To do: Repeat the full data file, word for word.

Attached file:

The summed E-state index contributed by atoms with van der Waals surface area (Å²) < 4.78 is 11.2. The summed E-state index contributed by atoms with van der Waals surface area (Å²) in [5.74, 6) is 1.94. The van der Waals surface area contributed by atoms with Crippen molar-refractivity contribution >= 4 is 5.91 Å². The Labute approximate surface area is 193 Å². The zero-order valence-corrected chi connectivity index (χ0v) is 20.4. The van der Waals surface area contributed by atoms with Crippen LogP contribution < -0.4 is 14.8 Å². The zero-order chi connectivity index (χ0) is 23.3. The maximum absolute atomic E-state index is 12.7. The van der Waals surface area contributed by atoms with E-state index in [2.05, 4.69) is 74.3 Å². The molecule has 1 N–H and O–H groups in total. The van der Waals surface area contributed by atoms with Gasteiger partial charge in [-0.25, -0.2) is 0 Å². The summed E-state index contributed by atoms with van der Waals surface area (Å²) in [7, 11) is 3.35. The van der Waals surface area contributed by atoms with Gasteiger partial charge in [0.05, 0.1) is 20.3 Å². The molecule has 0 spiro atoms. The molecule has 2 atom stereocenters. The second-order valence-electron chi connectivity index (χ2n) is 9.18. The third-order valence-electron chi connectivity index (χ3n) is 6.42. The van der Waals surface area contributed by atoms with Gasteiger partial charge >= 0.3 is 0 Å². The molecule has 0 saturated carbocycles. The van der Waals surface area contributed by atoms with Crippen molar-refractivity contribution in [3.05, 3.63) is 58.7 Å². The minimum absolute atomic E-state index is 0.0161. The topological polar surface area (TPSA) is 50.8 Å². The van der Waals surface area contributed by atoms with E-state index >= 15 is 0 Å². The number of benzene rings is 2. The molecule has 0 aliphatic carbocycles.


The summed E-state index contributed by atoms with van der Waals surface area (Å²) < 4.78 is 11.2. The summed E-state index contributed by atoms with van der Waals surface area (Å²) in [5.74, 6) is 1.94. The van der Waals surface area contributed by atoms with Crippen molar-refractivity contribution >= 4 is 5.91 Å². The Labute approximate surface area is 193 Å². The zero-order valence-corrected chi connectivity index (χ0v) is 20.4. The van der Waals surface area contributed by atoms with Crippen LogP contribution < -0.4 is 14.8 Å². The zero-order chi connectivity index (χ0) is 23.3. The maximum absolute atomic E-state index is 12.7. The van der Waals surface area contributed by atoms with E-state index in [2.05, 4.69) is 74.3 Å². The molecule has 1 N–H and O–H groups in total. The van der Waals surface area contributed by atoms with Gasteiger partial charge in [-0.25, -0.2) is 0 Å². The summed E-state index contributed by atoms with van der Waals surface area (Å²) in [7, 11) is 3.35. The van der Waals surface area contributed by atoms with Gasteiger partial charge in [0.05, 0.1) is 20.3 Å². The molecule has 0 spiro atoms. The molecule has 2 atom stereocenters. The second-order valence-electron chi connectivity index (χ2n) is 9.18. The third-order valence-electron chi connectivity index (χ3n) is 6.42. The van der Waals surface area contributed by atoms with Gasteiger partial charge >= 0.3 is 0 Å². The molecule has 0 saturated carbocycles. The van der Waals surface area contributed by atoms with Crippen molar-refractivity contribution in [3.05, 3.63) is 58.7 Å². The minimum absolute atomic E-state index is 0.0161. The topological polar surface area (TPSA) is 50.8 Å². The van der Waals surface area contributed by atoms with E-state index >= 15 is 0 Å². The number of benzene rings is 2. The molecule has 0 aliphatic carbocycles.